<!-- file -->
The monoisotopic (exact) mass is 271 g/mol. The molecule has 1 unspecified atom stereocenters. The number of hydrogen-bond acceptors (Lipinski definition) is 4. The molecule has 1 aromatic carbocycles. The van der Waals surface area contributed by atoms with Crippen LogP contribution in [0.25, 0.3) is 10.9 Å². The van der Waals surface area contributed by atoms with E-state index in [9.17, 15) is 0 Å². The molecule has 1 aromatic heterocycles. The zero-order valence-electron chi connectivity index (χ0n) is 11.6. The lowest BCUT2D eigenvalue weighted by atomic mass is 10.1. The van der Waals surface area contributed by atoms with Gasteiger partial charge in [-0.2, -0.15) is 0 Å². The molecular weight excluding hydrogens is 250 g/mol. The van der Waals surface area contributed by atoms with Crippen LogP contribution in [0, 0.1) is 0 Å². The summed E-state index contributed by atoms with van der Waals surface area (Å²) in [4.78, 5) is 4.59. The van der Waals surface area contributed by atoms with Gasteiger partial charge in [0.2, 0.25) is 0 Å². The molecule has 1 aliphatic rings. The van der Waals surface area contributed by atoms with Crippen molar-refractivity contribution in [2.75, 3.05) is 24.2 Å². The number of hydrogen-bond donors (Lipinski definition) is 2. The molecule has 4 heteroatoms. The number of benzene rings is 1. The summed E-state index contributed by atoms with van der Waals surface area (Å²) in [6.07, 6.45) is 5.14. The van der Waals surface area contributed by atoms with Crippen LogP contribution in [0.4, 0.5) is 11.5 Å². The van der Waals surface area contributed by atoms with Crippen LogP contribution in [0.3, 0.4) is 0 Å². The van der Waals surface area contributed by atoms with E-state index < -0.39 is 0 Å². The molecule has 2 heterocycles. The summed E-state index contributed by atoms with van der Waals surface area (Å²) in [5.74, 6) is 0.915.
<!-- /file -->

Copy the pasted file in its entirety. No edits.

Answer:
The monoisotopic (exact) mass is 271 g/mol. The molecule has 1 unspecified atom stereocenters. The number of hydrogen-bond acceptors (Lipinski definition) is 4. The molecule has 1 aromatic carbocycles. The van der Waals surface area contributed by atoms with Crippen LogP contribution in [0.25, 0.3) is 10.9 Å². The van der Waals surface area contributed by atoms with E-state index in [9.17, 15) is 0 Å². The molecule has 1 aromatic heterocycles. The zero-order valence-electron chi connectivity index (χ0n) is 11.6. The lowest BCUT2D eigenvalue weighted by atomic mass is 10.1. The van der Waals surface area contributed by atoms with Gasteiger partial charge in [-0.2, -0.15) is 0 Å². The molecular weight excluding hydrogens is 250 g/mol. The van der Waals surface area contributed by atoms with Crippen LogP contribution in [0, 0.1) is 0 Å². The summed E-state index contributed by atoms with van der Waals surface area (Å²) in [4.78, 5) is 4.59. The van der Waals surface area contributed by atoms with Gasteiger partial charge in [0.2, 0.25) is 0 Å². The molecule has 1 aliphatic rings. The van der Waals surface area contributed by atoms with Crippen molar-refractivity contribution in [2.75, 3.05) is 24.2 Å². The number of hydrogen-bond donors (Lipinski definition) is 2. The molecule has 4 heteroatoms. The number of benzene rings is 1. The summed E-state index contributed by atoms with van der Waals surface area (Å²) in [6.07, 6.45) is 5.14. The van der Waals surface area contributed by atoms with Crippen LogP contribution in [0.4, 0.5) is 11.5 Å². The van der Waals surface area contributed by atoms with Crippen LogP contribution in [0.3, 0.4) is 0 Å². The van der Waals surface area contributed by atoms with E-state index < -0.39 is 0 Å². The molecule has 2 heterocycles. The summed E-state index contributed by atoms with van der Waals surface area (Å²) in [5.74, 6) is 0.915.